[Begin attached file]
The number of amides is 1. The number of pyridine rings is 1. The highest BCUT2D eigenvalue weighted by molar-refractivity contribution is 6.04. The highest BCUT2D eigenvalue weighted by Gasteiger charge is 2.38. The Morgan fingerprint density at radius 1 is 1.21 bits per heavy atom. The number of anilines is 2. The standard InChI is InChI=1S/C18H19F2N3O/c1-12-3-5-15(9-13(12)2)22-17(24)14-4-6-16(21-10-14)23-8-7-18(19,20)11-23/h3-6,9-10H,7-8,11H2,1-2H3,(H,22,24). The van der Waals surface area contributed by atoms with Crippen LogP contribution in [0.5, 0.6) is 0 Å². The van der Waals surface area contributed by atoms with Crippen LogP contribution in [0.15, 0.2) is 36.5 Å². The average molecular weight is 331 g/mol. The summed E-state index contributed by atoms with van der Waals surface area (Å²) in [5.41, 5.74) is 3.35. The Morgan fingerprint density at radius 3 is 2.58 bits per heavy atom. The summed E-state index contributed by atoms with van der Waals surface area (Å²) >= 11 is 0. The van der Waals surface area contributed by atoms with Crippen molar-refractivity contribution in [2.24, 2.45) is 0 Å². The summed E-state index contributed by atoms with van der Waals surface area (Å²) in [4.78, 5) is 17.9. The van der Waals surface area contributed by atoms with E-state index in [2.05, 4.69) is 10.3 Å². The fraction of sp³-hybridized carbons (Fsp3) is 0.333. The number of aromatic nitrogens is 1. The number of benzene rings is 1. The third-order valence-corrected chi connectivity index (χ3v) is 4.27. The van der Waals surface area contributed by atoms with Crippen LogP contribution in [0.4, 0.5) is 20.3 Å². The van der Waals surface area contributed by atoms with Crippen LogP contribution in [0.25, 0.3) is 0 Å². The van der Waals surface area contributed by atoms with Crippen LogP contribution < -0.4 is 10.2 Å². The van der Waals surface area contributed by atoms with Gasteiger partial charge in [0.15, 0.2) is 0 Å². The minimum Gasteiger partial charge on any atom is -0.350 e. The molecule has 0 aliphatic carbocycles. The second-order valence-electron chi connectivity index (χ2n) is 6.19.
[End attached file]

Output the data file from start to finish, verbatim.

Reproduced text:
The number of amides is 1. The number of pyridine rings is 1. The highest BCUT2D eigenvalue weighted by molar-refractivity contribution is 6.04. The highest BCUT2D eigenvalue weighted by Gasteiger charge is 2.38. The Morgan fingerprint density at radius 1 is 1.21 bits per heavy atom. The number of anilines is 2. The standard InChI is InChI=1S/C18H19F2N3O/c1-12-3-5-15(9-13(12)2)22-17(24)14-4-6-16(21-10-14)23-8-7-18(19,20)11-23/h3-6,9-10H,7-8,11H2,1-2H3,(H,22,24). The van der Waals surface area contributed by atoms with Crippen LogP contribution in [0.5, 0.6) is 0 Å². The van der Waals surface area contributed by atoms with Crippen LogP contribution in [0.15, 0.2) is 36.5 Å². The average molecular weight is 331 g/mol. The summed E-state index contributed by atoms with van der Waals surface area (Å²) in [5.41, 5.74) is 3.35. The Morgan fingerprint density at radius 3 is 2.58 bits per heavy atom. The summed E-state index contributed by atoms with van der Waals surface area (Å²) >= 11 is 0. The van der Waals surface area contributed by atoms with Crippen molar-refractivity contribution in [2.24, 2.45) is 0 Å². The summed E-state index contributed by atoms with van der Waals surface area (Å²) in [4.78, 5) is 17.9. The van der Waals surface area contributed by atoms with E-state index in [2.05, 4.69) is 10.3 Å². The fraction of sp³-hybridized carbons (Fsp3) is 0.333. The number of aromatic nitrogens is 1. The number of benzene rings is 1. The third-order valence-corrected chi connectivity index (χ3v) is 4.27. The van der Waals surface area contributed by atoms with Crippen LogP contribution in [0.4, 0.5) is 20.3 Å². The van der Waals surface area contributed by atoms with Crippen LogP contribution in [0.25, 0.3) is 0 Å². The van der Waals surface area contributed by atoms with Crippen LogP contribution < -0.4 is 10.2 Å². The van der Waals surface area contributed by atoms with Gasteiger partial charge in [0.15, 0.2) is 0 Å². The minimum Gasteiger partial charge on any atom is -0.350 e. The molecule has 0 aliphatic carbocycles. The second-order valence-electron chi connectivity index (χ2n) is 6.19.